Crime Beat: Is crime fiction redundant?
During a recent email exchange with Gunter Blank, who writes crime fiction reviews for Sonntagzeitung, I mentioned the upsurge in SA krimis and suggested that maybe this showed that we were normalising as a society and allowing ourselves to tell stories that weren’t heavy political numbers. Blank didn’t disagree but he came back with a statement that made perfect sense.
“I would say,” he wrote, “that in a society like Germany, Sweden, the US, crime fiction is becoming more and more redundant.”
Now this remark came hot on the heels of my lament that, despite the torrent of crime novels published annually, it was becoming increasingly difficult to find good crime fiction. The serial killer is still out there, although, why anybody bothers to read them after the Thomas Harris’s Hannibal Lecter series (which started with Red Dragon way back in 1981), I don’t know. But thousands and thousands do.
The same goes for the police procedural. Enough already. Please.
To which Blank added: “I agree it has become pretty difficult finding a decent crime novel that’s not chewing up the same ol’, same ol’. I mean how many serial killers, people with troubled childhoods, old Nazi criminals, heists gone awry and adultery turned murder, can you invent to keep the genre fresh? In other words, there is not much a legion of crime writers could add to a simple song like “Knoxville Girl” or “Banks of the Ohio”.’
Gunter Blank is also mad crazy about country rock so we swopped song lists at this point. The man has done some serious listening.
Once we’d returned to our main topic, he wrote, “In turbulent or haunted societies, societies that are trying to find out who they are – there are still hundreds and thousands of lives and experiences to tell.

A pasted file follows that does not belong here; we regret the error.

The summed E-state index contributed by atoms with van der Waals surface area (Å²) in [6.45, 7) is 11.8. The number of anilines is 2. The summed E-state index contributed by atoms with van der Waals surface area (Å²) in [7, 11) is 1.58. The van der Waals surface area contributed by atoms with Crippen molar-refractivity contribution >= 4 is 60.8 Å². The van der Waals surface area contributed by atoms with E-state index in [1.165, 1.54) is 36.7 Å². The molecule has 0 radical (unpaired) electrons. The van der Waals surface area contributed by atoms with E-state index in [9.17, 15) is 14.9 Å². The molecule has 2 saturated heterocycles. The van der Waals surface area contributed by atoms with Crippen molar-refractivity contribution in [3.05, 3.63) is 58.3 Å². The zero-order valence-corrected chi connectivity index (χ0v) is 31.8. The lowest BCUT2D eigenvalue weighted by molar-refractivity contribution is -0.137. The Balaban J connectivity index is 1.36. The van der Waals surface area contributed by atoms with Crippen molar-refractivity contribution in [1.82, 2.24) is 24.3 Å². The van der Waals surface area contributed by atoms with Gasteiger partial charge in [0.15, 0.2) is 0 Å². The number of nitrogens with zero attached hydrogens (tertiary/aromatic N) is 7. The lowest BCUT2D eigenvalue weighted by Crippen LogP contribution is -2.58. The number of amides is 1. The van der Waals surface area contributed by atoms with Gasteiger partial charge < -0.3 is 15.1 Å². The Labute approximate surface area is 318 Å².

“This on the one hand.
“On the other, where the genre is still very much alive is when it’s comes to political thrillers, that go beyond the traditional espionage and treason themes.”
I have to agree with him there although my reading has just started venturing down this path.
He has subsequently sent me his thoughts on political thrillers and I’ll post that next week.
In the meantime here are two lists of Gunter Blank’s best krimi reads.
The first list is of crime novelists he believes haven’t had the attention they deserve:
Jim Nisbet (esp. Lethal Injection)
Dan J. Marlowe,
Robert Edmond Alter (esp. Swamp Sister)
Harry Crews (A Feast of Snakes & Celebration)
A.W. Gray (Bino)
Iceberg Slim (Trick Baby and Airtight Willie & Me)
Then he gave an all time Top Twelve, well, Top Thirteen:
James Ellroy: LA Confidential
Dashiel Hammett: Glass Key
Jim Thompson: Pop 1280
Raymond Chandler: The Lady in the Lake (his fav) and Farewell, My Lovely
George V Higgins: The Friends of Eddie Coyle
Richard Stark: The Hunter (Point Blank)
Charles Willeford: Miami Blues
Elmore Leonard: Freaky Deaky
Marcel Montecino: The Crosskiller
Edward Bunker: No Beast so Fierce
Chester Himes: Blind Man With a Pistol
Ted Lewis: GBH
Next week: Gunter Blank on political thrillers and the rise of the cyber-thriller.